As Matt Holliday’s time with the Cardinals heads to its conclusion, let’s take a moment to appreciate what he’s meant to the franchise.
Unless a few things go their way, the St. Louis Cardinals will be eliminated today. For the first time in six years, they will not play at least 163 meaningful games. With that reality comes the reality that dusk is upon our Redbirds. The five-year run that began with an improbable 2011 World Series championship, followed by three more National League Championship Series appearances and a 100-win campaign, is about to come to a close. That is not to say the Cardinals are now bad; an 85-win season that comes down to the final Sunday is, in the grand scheme of things, the type of “down” season many teams would kill for.
At the forefront of the run has been Matt Holliday. Holliday arrived in St. Louis in a trade with the Oakland Athletics in July 2009, but his real tenure as a Cardinal began that offseason. An impending free agent, the Cardinals had to go into uncharted waters to retain Holliday. Holliday was by far the top free agent on the market at that time, and the Cardinals don’t usually play in that sandbox. This time, though, they did, signing Holliday to a 7-year, $120 million deal, the biggest in franchise history, surpassing the 7-year, $100 million deal of Albert Pujols.
It’s hard to do much better than Holliday as a big-ticket free agent signing.
To say the contract has been a bargain would be a massive understatement. According to FanGraphs, he’s been worth roughly $169.8 million over the life of the deal–not an infallible quantification of his value, of course, but certainly in the right ballpark. As any Dos Equis commercial would have you know, John Mozeliak doesn’t always sign big-money free agents, but when he does, they’re studs.
As they say, however, all good things must come to an end, and for Holliday, that time is imminent. His contract expires this year, and after two injury-plagued campaigns, it would not be financially responsible for the Cardinals to pick up his $17 million option for next season. That doesn’t mean there are any hard feelings, though, and the Cardinals have been sure to appreciate what Holliday has done for the organization.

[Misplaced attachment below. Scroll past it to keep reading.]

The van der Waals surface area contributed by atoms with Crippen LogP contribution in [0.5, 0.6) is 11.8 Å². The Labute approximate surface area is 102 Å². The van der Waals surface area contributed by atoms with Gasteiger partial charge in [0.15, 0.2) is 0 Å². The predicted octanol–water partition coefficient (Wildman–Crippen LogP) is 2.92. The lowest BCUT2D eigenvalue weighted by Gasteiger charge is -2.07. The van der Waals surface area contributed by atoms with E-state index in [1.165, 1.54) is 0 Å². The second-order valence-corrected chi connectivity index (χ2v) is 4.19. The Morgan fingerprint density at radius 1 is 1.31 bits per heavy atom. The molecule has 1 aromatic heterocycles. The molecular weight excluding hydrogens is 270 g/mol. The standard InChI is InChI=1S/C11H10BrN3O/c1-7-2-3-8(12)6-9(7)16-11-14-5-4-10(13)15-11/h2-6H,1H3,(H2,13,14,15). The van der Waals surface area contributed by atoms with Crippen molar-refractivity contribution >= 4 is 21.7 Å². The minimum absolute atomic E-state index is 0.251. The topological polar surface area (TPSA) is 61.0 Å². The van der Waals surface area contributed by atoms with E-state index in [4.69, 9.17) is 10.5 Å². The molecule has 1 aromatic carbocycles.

In his final games in St. Louis, Holliday gave Cardinals fans moments they won’t soon forget.
Friday night, the silent warrior became the showman. After an emotionally-charged afternoon in which Mozeliak admitted the Cardinals would likely decline Holliday’s 2017 option, the Cardinals activated Holliday from the disabled list to give him the opportunity for a final send-off in St. Louis. And boy, did he make the most of it.
After a week featuring tear-jerking home runs from Dee Gordon and Aledmys Diaz, Holliday again reminded us why baseball is so awesome. The imagery is overwhelming: the strong, stoic slugger so moved by emotion that he had to fight back tears the entire time around the bases. And the Cardinals faithful let him hear loud and clear their admiration for what he brought to their team and their city.
On Saturday, he did it again, this time punching out a pinch-hit single to bring the score to 3-2 in a game the Cardinals would eventually win, 4-3. It was a reminder that even as they get older, get hurt more, and are generally less productive, the greats always find a way to deliver when it’s needed.
Holliday was a special player, even if you never noticed.
He played his first two seasons in St. Louis on the same roster as Pujols. He seemed to blend in among the likes of Lance Berkman and Carlos Beltran. He was never the postseason hero; that was David Freese, or Matt Adams, or Oscar Taveras, or Kolten Wong. But Cardinals fans embraced Holliday because he was everything they are about. Holliday exemplified the Cardinal Way, the quiet excellence that often goes unnoticed until it is too apparent to ignore.
Holliday hit 20 home runs every season in St. Louis other than the injury-riddled 2015. He backed the power up with a near-.300 batting average, high-.300s on-base percentage, and was consistently among the Cardinals’ leaders in wins above replacement. He made four All-Star teams with the Cardinals, and got Most Valuable Player votes four times.
But most importantly, he was the glue of this team, the unwavering force in the middle of the lineup, the gritty, gutty reflection of the Cardinal brand. Soon, though, he will be gone, so if today is it, Cardinals fans, go out and give the man one last standing ovation for everything. Number 7, you will be missed.
Image Credit: Scott Kane-USA TODAY Sports